After the Accident What does my policy require me to do after an accident?
Notify the insurance company of how, when and where the accident or loss happened. This should include the names and addresses of anyone who is injured and any witnesses. Cooperate with the investigation. Obtain or authorize the insurance company to obtain appropriate documents, medical information and other pertinent records. When should I notify my insurance company? As soon as reasonably possible, while the details are still fresh in your mind. What if the other driver’s insurance isn’t enough to pay my bills?
Medical – Your Underinsured Motorists (UIM) coverage will provide protection for the difference between the other driver’s Liability Coverage and the limits under your UIM coverage.
You can find additional coverage under the Medical Payments coverage portion of your policy. Check with your agent and review your policy to make sure you are adequately covered. Property Damage – The difference can be covered by your Collision coverage. Again, check with your agent and review your policy to make sure you are adequately covered. If my only coverage is liability insurance, does my policy cover my medical and car repair bills?
No, liability insurance only pays for other people’s injuries and property damage for which an insured driver becomes legally responsible. The insurance company wants to total my car; I want to fix it. What can I do? You have the right to keep the salvage vehicle. When you do, the insurance company will deduct the salvage value from the actual cash value. If requested, the insurance company must furnish you with the name and address of a salvage dealer who will purchase the salvage for the amount deducted. FREQUENTLY ASKED QUESTIONS
21 What if the insurance company and I cannot agree on the amount to be paid by my collision coverage? You can elect to use the appraisal provision of your policy.
According to the provision, you and the insurance company will each choose a competent appraiser. The two appraisers will then select an umpire. The appraisers will state separately the ACV and the amount of loss. If they do not agree, they will submit their differences to the umpire. A decision by any two will be binding. The insurance company and the insured will pay its chosen appraiser and bear the expenses of the appraisal and umpire equally. How can my loan balance be more than my insurance company says my car is worth? This can occur for many reasons including low down payments, high interest rates and poor maintenance.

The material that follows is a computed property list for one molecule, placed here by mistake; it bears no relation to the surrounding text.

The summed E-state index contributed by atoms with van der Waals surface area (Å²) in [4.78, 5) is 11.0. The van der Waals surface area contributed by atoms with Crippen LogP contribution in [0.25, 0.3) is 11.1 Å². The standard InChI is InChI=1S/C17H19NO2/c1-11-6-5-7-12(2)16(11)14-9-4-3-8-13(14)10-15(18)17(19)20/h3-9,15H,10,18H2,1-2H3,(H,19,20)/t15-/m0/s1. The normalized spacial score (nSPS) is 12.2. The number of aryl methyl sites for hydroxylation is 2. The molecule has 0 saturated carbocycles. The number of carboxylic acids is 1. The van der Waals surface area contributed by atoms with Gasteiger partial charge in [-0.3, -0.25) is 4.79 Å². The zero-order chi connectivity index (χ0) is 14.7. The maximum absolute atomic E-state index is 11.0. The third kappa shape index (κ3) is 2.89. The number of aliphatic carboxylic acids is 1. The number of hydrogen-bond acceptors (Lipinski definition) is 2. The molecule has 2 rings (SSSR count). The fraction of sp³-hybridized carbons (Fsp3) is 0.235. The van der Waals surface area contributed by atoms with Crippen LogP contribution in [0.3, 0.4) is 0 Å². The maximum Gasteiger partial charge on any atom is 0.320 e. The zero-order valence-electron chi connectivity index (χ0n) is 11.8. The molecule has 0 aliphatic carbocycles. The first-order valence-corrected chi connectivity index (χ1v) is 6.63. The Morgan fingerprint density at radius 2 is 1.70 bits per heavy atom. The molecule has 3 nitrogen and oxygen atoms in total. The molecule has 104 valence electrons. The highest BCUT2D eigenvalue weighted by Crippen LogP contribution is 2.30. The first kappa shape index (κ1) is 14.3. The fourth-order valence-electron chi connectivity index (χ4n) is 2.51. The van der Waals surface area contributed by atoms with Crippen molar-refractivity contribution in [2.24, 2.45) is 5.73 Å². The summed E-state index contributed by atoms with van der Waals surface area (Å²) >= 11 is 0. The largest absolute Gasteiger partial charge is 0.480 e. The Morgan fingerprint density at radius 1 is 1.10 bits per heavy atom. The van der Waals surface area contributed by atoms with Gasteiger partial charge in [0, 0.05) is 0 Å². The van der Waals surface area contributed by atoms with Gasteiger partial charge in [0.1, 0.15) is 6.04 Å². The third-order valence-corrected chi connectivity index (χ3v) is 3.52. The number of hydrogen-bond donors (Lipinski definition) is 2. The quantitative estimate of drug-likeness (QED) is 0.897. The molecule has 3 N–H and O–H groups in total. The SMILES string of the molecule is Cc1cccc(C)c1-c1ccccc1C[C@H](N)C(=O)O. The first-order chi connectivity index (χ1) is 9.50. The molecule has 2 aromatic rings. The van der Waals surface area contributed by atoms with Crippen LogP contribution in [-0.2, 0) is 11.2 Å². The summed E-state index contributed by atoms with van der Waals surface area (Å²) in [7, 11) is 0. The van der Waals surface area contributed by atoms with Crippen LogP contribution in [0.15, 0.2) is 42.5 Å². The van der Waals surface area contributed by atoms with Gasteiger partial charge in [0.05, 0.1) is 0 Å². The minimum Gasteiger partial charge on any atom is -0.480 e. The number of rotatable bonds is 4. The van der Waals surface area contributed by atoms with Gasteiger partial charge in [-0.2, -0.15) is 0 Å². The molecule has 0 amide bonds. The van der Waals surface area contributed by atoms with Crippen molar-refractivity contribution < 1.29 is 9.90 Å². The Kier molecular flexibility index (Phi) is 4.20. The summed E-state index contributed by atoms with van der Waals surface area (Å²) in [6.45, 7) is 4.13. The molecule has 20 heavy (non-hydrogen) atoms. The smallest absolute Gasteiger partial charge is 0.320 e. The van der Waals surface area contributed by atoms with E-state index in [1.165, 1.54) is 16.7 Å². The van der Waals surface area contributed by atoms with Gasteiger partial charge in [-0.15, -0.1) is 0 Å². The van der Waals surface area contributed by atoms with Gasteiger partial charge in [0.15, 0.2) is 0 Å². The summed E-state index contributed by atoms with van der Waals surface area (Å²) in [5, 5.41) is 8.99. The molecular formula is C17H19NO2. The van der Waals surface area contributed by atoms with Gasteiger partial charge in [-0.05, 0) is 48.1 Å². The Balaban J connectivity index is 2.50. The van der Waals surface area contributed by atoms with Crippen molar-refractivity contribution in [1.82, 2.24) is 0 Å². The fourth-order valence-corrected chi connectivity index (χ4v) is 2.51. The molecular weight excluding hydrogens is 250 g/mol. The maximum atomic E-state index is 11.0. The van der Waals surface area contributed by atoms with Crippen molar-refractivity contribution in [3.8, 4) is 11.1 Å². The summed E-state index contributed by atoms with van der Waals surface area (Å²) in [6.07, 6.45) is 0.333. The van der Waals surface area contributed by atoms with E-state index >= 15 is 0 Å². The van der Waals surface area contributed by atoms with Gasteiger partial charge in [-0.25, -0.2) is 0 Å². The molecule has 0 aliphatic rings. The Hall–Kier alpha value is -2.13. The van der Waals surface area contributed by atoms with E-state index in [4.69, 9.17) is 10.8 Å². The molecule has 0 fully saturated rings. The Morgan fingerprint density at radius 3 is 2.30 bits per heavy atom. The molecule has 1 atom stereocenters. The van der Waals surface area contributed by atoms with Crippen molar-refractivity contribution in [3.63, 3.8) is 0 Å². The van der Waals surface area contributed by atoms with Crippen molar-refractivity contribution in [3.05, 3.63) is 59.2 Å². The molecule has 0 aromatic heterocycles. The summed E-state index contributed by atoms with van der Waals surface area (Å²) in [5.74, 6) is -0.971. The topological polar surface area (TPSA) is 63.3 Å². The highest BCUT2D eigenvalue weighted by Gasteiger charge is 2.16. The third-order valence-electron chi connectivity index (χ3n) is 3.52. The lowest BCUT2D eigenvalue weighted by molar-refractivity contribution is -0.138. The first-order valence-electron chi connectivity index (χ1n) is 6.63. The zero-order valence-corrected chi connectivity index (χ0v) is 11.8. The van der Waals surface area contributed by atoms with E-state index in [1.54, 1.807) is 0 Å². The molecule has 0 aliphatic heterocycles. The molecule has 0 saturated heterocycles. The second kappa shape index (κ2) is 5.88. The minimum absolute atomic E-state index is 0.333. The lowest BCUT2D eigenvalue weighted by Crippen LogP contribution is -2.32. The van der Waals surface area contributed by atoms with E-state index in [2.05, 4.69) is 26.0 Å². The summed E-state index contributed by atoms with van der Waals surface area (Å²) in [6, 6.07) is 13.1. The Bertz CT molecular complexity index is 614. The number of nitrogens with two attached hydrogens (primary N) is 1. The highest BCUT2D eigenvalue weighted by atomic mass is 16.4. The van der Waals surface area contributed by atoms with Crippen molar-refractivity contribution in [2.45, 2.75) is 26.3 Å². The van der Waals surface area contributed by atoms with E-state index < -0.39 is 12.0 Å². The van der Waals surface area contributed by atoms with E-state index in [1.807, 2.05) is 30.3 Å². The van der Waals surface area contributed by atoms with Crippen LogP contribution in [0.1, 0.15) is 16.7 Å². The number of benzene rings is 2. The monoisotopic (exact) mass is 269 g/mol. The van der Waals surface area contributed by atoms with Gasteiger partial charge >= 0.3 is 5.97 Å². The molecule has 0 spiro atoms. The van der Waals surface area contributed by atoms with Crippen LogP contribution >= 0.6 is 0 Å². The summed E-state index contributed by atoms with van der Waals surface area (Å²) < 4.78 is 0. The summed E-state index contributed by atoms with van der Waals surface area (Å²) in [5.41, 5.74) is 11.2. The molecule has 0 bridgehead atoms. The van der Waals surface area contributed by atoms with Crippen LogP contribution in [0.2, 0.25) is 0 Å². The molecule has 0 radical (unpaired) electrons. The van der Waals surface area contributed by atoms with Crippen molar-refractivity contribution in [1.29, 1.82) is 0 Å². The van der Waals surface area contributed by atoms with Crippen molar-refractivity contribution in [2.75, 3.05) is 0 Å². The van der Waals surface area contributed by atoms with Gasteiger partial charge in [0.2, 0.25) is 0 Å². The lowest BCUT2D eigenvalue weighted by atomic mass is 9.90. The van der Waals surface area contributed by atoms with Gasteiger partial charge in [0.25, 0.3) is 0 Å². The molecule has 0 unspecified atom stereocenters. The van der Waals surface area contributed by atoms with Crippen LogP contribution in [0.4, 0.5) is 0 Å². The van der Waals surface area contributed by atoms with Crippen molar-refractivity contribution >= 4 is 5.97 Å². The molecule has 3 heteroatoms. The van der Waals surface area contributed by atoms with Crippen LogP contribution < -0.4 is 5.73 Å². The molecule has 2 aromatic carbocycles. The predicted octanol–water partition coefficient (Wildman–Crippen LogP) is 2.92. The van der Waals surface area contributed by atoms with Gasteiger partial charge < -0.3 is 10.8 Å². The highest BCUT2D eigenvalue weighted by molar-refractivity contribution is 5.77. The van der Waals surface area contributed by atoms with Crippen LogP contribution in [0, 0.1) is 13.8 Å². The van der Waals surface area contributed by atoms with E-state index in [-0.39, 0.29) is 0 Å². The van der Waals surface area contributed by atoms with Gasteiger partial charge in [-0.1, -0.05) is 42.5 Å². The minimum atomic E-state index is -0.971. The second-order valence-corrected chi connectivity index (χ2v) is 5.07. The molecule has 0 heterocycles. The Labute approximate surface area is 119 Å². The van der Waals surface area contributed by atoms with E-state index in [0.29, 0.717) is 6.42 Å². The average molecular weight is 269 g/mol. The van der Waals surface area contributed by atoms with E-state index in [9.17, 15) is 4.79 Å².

You may be able to purchase a type of insurance called Guaranteed Automobile Protection (GAP). GAP insurance covers the difference between ACV and your loan balance. This is typically only available for new vehicles. Otherwise, you can be held responsible for the difference. Can an insurance company tell me where to get my car fixed?
No. An insurance company cannot require you to go to a particular repair shop. An insurer can suggest a repair shop. If the company can have the same repairs completed at a lower cost from a different shop, you may be required to pay the difference. I don’t want to file a claim against my company because it might raise my rates or refuse to renew my policy, but I’m getting nowhere with the other driver’s insurer. Any advice? An insurance company cannot charge insurance points for an accident that was not your fault. Your agent can give you advice about your company’s underwriting and how the claim may affect your policy.
If I am in an accident and someone else is at- fault, do I get a rental car while mine is being fixed?
It is common practice for insurance companies to allow a rental vehicle while your car is being repaired. However, there are no statutes or administrative codes that require an insurance company to offer a rental vehicle. Can the other driver’s insurance company delay paying for my car repairs to pressure me into signing a release on my injury claim? No. If this situation were to arise, you can file a formal complaint with the North Carolina Department of Insurance. How long can a company take to pay my claim?